“We all choke real easy, on nothing to water,” Dickerson says. “I can’t count the number of times I thought, ‘I’m not going to get that last breath and it would be over.’”
Dickerson feels blessed that he’s not had to use a feeding tube.
“I can still eat foods though I’m on a strict diet,” says Dickerson, who has had a bad gall bladder for two years. It can’t be removed, however, because he might not wake up breathing on his own following anesthesia.
He has lost 95% of his speech, but he can still use his arms and hands to a certain extent and can shower by himself. He needs assistance getting dressed and doing most other tasks.
“The hardest thing to come to grips with is asking others for help,” he says. “It’s very difficult when you have done everything in life on your own.”
Still, he recognizes that he’s one of the lucky ones. After all, a lot of ALS patients have become completely paralyzed from the neck down in a matter of a couple years. Few people live a somewhat normal life for two or three years, and only 10% of people live past the decade mark. August marks 12 years since Dickerson experienced his first symptoms. That means he’s in the top 10% of people in Indiana who has lived the longest with ALS.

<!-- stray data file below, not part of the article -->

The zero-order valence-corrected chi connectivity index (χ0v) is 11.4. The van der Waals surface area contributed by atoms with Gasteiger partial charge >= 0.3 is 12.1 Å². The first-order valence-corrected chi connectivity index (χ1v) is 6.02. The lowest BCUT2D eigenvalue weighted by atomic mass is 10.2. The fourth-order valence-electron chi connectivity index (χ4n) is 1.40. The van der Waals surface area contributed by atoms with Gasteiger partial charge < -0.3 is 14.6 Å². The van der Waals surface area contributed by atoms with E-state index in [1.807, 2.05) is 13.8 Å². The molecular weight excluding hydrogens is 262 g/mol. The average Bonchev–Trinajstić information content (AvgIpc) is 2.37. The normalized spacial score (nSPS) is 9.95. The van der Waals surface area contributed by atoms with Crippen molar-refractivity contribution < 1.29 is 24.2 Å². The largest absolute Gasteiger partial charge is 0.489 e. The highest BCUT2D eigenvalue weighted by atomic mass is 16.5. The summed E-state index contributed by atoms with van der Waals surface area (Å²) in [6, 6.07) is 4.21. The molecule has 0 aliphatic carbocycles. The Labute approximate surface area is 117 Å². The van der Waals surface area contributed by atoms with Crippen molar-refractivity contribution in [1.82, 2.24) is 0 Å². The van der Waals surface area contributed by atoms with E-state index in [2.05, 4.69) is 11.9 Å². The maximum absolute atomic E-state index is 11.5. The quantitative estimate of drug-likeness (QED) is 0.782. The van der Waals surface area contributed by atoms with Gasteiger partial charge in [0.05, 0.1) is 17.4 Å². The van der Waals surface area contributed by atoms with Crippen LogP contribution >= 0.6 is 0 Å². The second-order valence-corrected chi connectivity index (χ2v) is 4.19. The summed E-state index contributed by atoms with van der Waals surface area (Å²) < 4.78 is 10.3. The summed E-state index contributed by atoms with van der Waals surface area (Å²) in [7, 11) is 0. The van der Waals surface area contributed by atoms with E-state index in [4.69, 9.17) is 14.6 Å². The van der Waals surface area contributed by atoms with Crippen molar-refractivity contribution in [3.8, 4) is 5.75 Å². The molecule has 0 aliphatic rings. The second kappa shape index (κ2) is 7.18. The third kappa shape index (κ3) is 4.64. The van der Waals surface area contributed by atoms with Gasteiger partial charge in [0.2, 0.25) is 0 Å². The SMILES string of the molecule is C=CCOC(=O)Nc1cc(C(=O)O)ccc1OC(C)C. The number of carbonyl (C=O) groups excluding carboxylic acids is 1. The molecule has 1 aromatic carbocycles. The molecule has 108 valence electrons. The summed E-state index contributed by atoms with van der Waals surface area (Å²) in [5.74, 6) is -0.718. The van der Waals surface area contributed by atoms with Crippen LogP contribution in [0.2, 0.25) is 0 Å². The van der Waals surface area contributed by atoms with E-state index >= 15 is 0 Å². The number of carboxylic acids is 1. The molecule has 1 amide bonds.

Despite his limitations, Dickerson still works as the president of Global Constructors Co. Inc., an excavation utility contractor. He helps with the bids, contractor meetings and disposal & buying of equipment. In his free time, he goes deep sea fishing and hunting.
Dickerson maintains that the most important aspect of living with ALS is staying positive, and he does that through faith, family and friends. He and his wife Sandy have been married for 34 years. He calls her the “glue of the family.” The couple have two daughters and six grandchildren.
“The four oldest grandchildren have basically grown up their whole life with me having ALS,” Dickerson says.
Each year his grandkids attend an ALS camp that is run at the YMCA called “Hope Loves Company.” Run by a husband and wife who both lost spouses to ALS, Hope Loves Company is the only non-profit in the U.S. with the mission of providing educational and emotional support to children and young adults who had or have a loved one battling ALS.
“My grandchildren all love the camp and cancel any plans so they can attend that week in summer,” Dickerson says. “They talk about ALS and get their feelings and thoughts out with kids going through the same thing. The oldest will be a camp counselor this year. He’s 18.”